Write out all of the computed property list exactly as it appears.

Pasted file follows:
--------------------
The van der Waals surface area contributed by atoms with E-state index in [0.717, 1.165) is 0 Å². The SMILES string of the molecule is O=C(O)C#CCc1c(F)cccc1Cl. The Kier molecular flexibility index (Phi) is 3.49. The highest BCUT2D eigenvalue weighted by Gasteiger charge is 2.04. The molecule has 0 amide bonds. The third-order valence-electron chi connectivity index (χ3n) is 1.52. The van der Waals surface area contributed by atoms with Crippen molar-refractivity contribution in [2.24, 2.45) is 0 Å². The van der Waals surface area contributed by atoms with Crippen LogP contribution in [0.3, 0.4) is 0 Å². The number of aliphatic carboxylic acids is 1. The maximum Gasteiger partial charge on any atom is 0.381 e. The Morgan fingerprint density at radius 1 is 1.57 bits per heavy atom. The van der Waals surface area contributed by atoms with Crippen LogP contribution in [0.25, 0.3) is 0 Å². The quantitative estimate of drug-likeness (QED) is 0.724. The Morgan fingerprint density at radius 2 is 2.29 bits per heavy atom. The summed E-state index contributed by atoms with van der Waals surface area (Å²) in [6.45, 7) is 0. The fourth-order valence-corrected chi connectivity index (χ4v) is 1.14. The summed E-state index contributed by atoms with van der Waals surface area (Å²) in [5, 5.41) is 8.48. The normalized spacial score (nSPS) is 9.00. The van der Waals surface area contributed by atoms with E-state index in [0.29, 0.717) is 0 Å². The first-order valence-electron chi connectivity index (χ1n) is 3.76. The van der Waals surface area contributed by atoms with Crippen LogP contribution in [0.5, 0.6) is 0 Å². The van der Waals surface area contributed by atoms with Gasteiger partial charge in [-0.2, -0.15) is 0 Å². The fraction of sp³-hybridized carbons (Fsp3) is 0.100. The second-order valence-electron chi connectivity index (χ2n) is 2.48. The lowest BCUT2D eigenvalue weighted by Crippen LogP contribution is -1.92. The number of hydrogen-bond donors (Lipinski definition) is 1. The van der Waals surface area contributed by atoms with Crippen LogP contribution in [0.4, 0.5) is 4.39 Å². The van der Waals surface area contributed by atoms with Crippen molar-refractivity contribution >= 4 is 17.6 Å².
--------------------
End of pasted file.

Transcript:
The van der Waals surface area contributed by atoms with E-state index in [0.717, 1.165) is 0 Å². The SMILES string of the molecule is O=C(O)C#CCc1c(F)cccc1Cl. The Kier molecular flexibility index (Phi) is 3.49. The highest BCUT2D eigenvalue weighted by Gasteiger charge is 2.04. The molecule has 0 amide bonds. The third-order valence-electron chi connectivity index (χ3n) is 1.52. The van der Waals surface area contributed by atoms with Crippen molar-refractivity contribution in [2.24, 2.45) is 0 Å². The van der Waals surface area contributed by atoms with Crippen LogP contribution in [0.3, 0.4) is 0 Å². The number of aliphatic carboxylic acids is 1. The maximum Gasteiger partial charge on any atom is 0.381 e. The Morgan fingerprint density at radius 1 is 1.57 bits per heavy atom. The van der Waals surface area contributed by atoms with Crippen LogP contribution in [0.25, 0.3) is 0 Å². The quantitative estimate of drug-likeness (QED) is 0.724. The Morgan fingerprint density at radius 2 is 2.29 bits per heavy atom. The summed E-state index contributed by atoms with van der Waals surface area (Å²) in [6.45, 7) is 0. The fourth-order valence-corrected chi connectivity index (χ4v) is 1.14. The summed E-state index contributed by atoms with van der Waals surface area (Å²) in [5, 5.41) is 8.48. The normalized spacial score (nSPS) is 9.00. The van der Waals surface area contributed by atoms with E-state index in [0.29, 0.717) is 0 Å². The first-order valence-electron chi connectivity index (χ1n) is 3.76. The van der Waals surface area contributed by atoms with Crippen LogP contribution in [0.5, 0.6) is 0 Å². The van der Waals surface area contributed by atoms with Gasteiger partial charge in [-0.2, -0.15) is 0 Å². The fraction of sp³-hybridized carbons (Fsp3) is 0.100. The second-order valence-electron chi connectivity index (χ2n) is 2.48. The lowest BCUT2D eigenvalue weighted by Crippen LogP contribution is -1.92. The number of hydrogen-bond donors (Lipinski definition) is 1. The van der Waals surface area contributed by atoms with Crippen LogP contribution in [0.4, 0.5) is 4.39 Å². The van der Waals surface area contributed by atoms with Crippen molar-refractivity contribution >= 4 is 17.6 Å².